Then, once you’ve watched each episode, do yourself a favor and watch them again. And again. With every viewing, you will notice all of the little things that the show’s creators throw in to make the show wonderful down to the tiniest detail. Go back and look for subtle exchanges between characters, little nuances. Pay attention to the things that were intended to be foreshadowing, but on the first viewing either went unnoticed or were just so horrifying you couldn’t focus. In season 2, look for the first signs of the Governor’s presence, or of the “secret” told to Rick at the CDC. Go back and make a point to examine a character with a different set of eyes, especially once you’ve seen their fate, you might be surprised to see that you misjudged them. Go back and appreciate everything from the costumes, special effects, cinematography, even the music (thank you Bear McCreary). Anyone who has only seen it once is missing so very much!
The other wonderful thing about a marathon, aside from the fact that it was a Season 4 Preview Weekend, is the connection you make online with the rest of #TWDFamily. Sharing jokes, favorite moments, and occasionally chatting with the cast and crew themselves. These interactions make the show that much better!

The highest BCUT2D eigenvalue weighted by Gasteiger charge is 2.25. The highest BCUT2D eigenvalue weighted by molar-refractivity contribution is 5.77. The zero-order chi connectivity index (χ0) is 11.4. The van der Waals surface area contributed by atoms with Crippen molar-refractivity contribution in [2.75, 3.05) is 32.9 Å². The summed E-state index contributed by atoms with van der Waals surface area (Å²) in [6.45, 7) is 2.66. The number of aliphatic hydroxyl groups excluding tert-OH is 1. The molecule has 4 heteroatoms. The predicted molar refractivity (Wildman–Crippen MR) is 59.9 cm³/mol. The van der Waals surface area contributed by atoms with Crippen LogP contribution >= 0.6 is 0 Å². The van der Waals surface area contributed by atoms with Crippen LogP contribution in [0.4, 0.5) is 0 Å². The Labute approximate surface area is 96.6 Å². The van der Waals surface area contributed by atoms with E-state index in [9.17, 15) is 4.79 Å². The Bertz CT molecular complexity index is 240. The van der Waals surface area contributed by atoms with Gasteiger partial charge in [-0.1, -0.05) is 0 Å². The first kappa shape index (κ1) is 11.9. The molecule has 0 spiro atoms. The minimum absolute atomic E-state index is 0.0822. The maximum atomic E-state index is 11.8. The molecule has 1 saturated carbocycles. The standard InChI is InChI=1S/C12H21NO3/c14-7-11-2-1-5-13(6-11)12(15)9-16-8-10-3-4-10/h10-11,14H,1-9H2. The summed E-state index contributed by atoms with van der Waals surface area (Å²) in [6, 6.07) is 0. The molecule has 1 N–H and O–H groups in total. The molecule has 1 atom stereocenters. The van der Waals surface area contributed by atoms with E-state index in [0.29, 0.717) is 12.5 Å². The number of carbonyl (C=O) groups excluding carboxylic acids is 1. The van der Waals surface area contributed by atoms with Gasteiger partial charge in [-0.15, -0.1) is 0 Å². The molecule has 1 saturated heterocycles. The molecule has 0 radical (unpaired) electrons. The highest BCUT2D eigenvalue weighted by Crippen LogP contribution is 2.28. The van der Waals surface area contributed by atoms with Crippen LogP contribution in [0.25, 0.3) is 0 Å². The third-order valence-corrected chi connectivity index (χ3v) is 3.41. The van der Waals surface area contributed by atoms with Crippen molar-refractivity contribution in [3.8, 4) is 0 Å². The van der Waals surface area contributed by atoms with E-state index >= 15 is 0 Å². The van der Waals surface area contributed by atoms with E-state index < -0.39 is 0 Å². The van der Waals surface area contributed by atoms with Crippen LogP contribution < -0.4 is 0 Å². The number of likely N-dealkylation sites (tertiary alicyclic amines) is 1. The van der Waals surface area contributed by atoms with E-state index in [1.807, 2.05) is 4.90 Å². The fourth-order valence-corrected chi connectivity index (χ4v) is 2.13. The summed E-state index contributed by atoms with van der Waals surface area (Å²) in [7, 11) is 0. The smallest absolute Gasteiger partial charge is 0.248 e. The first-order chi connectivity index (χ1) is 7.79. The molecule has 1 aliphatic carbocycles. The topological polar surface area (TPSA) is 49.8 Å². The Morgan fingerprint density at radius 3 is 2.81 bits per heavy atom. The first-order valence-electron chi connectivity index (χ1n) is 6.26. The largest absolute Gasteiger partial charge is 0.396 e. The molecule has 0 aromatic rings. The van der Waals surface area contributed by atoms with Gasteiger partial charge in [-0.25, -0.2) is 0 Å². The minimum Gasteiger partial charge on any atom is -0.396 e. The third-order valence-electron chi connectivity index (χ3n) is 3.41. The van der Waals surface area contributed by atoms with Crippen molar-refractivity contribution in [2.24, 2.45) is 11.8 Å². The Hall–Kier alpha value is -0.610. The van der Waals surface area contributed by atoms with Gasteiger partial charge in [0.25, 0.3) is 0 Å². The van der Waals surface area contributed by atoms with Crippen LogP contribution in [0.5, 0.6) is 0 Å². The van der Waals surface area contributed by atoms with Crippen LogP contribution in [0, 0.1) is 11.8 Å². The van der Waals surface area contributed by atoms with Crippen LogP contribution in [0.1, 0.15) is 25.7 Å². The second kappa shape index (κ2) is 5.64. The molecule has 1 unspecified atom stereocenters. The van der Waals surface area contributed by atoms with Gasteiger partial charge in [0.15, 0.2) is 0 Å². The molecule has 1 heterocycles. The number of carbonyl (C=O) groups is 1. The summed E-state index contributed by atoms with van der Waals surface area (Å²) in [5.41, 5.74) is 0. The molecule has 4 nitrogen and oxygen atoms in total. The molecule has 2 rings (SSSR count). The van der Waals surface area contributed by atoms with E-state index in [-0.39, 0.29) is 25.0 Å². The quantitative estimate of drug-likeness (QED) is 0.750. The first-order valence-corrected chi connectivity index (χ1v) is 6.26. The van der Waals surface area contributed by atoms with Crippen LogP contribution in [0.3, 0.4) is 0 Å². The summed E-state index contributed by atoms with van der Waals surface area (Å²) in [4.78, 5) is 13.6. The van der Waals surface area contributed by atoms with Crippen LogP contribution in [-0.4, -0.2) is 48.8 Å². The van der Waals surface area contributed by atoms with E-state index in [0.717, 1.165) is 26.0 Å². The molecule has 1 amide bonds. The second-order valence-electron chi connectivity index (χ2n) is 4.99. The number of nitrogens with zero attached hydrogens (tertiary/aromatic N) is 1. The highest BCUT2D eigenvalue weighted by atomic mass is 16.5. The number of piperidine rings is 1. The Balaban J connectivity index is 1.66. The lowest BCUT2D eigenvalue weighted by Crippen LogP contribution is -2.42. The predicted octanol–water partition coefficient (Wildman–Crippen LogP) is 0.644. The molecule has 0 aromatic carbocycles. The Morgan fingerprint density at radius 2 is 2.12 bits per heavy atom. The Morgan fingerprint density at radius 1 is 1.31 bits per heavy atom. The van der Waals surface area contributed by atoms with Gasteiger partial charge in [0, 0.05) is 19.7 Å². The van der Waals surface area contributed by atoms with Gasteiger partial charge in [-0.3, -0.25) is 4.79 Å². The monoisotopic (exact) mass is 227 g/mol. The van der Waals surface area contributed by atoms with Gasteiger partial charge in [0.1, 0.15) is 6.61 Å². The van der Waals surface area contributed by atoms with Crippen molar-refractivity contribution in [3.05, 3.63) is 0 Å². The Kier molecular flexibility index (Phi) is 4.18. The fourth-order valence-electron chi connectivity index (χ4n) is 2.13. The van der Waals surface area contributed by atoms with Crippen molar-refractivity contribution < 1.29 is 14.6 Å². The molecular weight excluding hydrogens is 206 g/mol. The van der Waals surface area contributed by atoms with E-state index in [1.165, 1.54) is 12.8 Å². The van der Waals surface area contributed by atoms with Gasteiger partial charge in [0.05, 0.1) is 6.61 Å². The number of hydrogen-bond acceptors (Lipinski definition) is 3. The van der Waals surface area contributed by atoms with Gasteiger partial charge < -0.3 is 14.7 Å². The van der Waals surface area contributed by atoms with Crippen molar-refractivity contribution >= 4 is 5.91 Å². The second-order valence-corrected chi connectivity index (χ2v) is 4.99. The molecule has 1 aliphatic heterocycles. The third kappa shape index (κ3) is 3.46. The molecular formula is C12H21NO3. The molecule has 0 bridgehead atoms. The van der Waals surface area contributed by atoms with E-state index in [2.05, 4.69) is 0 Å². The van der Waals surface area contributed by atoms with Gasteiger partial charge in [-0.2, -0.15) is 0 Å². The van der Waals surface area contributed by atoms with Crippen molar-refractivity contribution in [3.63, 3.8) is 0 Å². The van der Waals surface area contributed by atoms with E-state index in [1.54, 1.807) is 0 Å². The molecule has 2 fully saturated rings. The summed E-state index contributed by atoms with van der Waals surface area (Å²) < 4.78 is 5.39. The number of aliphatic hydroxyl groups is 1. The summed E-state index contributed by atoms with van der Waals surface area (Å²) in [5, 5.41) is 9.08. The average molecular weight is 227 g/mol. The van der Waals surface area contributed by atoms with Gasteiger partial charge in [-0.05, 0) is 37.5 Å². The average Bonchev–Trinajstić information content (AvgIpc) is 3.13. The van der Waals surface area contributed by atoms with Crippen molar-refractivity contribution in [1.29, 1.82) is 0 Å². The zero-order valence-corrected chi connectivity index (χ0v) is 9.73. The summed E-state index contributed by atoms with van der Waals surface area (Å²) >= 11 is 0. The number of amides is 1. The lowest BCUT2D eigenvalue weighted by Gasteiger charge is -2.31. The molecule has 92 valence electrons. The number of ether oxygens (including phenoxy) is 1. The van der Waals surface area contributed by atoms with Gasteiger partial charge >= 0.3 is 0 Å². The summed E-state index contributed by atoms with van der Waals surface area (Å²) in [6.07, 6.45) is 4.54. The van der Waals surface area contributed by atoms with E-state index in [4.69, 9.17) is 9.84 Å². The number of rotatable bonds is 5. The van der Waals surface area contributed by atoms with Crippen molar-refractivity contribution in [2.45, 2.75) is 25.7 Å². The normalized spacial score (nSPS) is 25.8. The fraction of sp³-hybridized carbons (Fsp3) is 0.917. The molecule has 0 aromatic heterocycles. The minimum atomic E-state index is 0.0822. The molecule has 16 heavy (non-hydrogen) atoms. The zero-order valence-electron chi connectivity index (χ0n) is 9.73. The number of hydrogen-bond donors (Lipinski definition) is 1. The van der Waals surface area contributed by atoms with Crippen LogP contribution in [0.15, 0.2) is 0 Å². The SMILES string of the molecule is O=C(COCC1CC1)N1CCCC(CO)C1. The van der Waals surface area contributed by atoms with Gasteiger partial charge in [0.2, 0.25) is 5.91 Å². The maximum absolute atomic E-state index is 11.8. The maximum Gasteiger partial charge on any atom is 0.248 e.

My daughter thought the marathon was a lead-in to a premiere tonight. I reminded her that the show doesn’t start again until October. She said,”Then what’s the point? Why the marathon?” I had to explain to her that it is a marketing coup on AMC’s behalf. The show is too new to be in syndication just yet. “Syndication?” she asked? I explained about what that meant, citing some of her favorite examples, Friends and the Big Bang Theory. The only way to watch TWD is to purchase the DVD or BlueRay sets, or wait until October. That’s a very long time to wait. Airing the occasional marathon (or the black & white reissues) is a genius move! Not only does it provide new viewers the opportunity to discover the series, but it’s like throwing a bag of organs to a hungry horde of rabid walkers…er…fans. It gets us all riled up again and excited about the show. You keep your brand in circulation with peaks and valleys until the final build up before the October premiere explodes into pop culture history. I guarantee AMC’s ratings were through the roof this holiday weekend. It didn’t hurt any that the weather was a little wet, putting the kibosh on a lot of people’s 4th of July weekend plans. So what are they to do? Grab some friends, grab some food, log in to Twitter, turn on AMC, and relive the nightmare!
I was obsessed with Lost when it first aired. Now that it is in syndication, however, I do not feel the same love for the show. I have tried to watch re-runs and they do not hold my attention. TWD, on the other hand, has claimed more hours of my life than I care to confess. Not quite as much as Friends has, but it’s fast becoming a close second. Every time TWD is on, I am glued to the television, discovering new things to love and appreciate.
How can I watch an episode I’ve seen already? How can YOU not?
Thank you, AMC for giving us this preview weekend. And thank you, as always, to the creators, cast, and crew of what will undoubtedly go down in history as one of the greatest television programs to ever air.